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A good night for Donald Trump – but he’s not inevitable yet

Meanwhile, Hillary Clinton is all-but-inevitable. 

By jonathan Jones

Is it possible that a day when he won seven states was actually a slightly underwhelming Super Tuesday for Donald Trump?

On the one hand, the notion is ridiculous. After all, Trump won the most votes, states and convention delegates yesterday. He is still in a commanding position atop the Republican field – with about 100 more delegates so far than anyone else – and remains the clear favourite to be the party’s nominee.

But given the narrative of Trump dominance that’s been built up by his wins in New Hampshire, South Carolina and Nevada and most of the polls over the last month, it stopped short of being a really great night for him. He lost to Ted Cruz in Texas, Oklahoma and Alaska. He finished third (behind Marco Rubio and Cruz) in Minnesota, and only very narrowly won from Cruz in Arkansas, from Rubio in Virginia, and from Kasich in Vermont. In only two states – Massachusetts and Alabama – did he get more than 40 per cent of the vote. According to PredictWise, the betting markets were a little underwhelmed too: Trump’s implied chances of the nomination fell from 86 per cent just before polls closed in the east to 78 per cent once the results were in.

Trump’s position is still very strong – not least because Marco Rubio, the man with the best chance of beating him, had a pretty bad night. He finally won a state (Minnesota), but fell short of the 20 per cent threshold needed to win a share of the state-wide delegates in Alabama, Texas and Vermont. He looks likely to come away from Super Tuesday a distant third in the delegate race, with around 120 delegates to Cruz’s 230 and Trump’s 330. (A candidate needs 1,237 delegates to win the nomination.)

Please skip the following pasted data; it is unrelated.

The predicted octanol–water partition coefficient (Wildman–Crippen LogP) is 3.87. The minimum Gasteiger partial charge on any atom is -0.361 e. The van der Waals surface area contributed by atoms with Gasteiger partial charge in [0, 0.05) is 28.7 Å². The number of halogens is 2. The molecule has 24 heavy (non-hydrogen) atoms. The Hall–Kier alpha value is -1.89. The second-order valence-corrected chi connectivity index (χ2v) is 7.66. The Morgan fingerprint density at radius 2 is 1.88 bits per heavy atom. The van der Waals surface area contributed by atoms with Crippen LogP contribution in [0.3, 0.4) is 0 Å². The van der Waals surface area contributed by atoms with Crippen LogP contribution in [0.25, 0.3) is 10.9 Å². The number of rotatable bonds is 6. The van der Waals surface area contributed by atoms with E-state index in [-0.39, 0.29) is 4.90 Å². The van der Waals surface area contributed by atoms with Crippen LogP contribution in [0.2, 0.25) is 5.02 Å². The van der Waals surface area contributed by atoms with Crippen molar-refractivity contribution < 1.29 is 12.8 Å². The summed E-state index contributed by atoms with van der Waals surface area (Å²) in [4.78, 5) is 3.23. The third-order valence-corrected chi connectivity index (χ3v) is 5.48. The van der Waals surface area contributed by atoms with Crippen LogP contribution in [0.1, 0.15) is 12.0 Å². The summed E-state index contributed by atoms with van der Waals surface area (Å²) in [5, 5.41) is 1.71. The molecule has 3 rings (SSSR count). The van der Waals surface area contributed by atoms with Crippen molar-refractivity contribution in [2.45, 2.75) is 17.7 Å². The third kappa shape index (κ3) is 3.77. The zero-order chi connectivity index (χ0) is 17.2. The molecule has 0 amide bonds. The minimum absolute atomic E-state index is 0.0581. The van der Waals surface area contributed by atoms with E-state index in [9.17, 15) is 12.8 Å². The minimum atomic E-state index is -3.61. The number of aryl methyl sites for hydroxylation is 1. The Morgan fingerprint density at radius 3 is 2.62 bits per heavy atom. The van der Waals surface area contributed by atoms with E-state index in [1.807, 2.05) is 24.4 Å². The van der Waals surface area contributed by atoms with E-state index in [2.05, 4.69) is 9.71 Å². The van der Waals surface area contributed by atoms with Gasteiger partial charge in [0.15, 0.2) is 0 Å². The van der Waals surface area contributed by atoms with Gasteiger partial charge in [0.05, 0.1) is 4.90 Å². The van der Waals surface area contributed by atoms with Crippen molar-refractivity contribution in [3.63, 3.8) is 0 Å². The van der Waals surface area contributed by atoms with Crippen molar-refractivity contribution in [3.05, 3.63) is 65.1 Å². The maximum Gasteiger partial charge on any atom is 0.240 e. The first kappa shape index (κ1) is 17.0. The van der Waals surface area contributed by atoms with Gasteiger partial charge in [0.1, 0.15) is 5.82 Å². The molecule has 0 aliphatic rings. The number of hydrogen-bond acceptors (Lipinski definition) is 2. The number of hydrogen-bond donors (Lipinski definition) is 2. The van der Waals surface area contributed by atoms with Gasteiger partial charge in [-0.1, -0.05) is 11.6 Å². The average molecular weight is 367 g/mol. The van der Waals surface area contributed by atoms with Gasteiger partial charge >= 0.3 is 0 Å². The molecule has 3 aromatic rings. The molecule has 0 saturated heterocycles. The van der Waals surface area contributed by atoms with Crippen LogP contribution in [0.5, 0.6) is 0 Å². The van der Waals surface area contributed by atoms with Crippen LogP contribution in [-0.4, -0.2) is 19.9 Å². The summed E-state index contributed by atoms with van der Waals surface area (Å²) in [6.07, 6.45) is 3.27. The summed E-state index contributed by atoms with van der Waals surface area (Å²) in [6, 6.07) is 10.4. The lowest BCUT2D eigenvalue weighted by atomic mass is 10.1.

Rubio clearly hoped to emerge from Super Tuesday as the last man standing against Trump, but both Cruz and John Kasich had good enough nights to carry on. Cruz’s three wins beat late expectations, but he really needed to do a lot better across the southern states – five of which he lost to Trump – to have a realistic chance of the nomination. Kasich had focused on the two north-eastern states – Massachusetts and Vermont – and managed a close second to Trump in the latter. (He might get second place – albeit a very distant one – in Massachusetts too. He’s 1,000 votes ahead of Rubio with 97 per cent of precincts reported). It’s not nearly enough to make Kasich a serious challenger to Trump, but it might well be enough to keep him in the race a while longer, sucking up potential anti-Trump voters.

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Continuing to demonstrate the huge support from black voters that propelled her to a 50-point win in South Carolina on Saturday, Hillary Clinton won by huge margins in the six states where more than 30 per cent of the electorate were non-white (her worst of these was Virginia, where she won by “only” 64 per cent–35 per cent). She also narrowly beat Bernie Sanders in Massachusetts, which had looked like one of his better states demographically. Sanders won four states: Vermont, Minnesota, Colorado and Oklahoma.

The fact that Clinton won the biggest states by such large margins means that she will take away around 500 delegates to around 350 for Sanders – taking their total of pledged delegates to roughly 600 for Clinton and just over 400 for Sanders. That, coupled with her huge lead in superdelegates, cements Clinton’s position as the almost-inevitable nominee.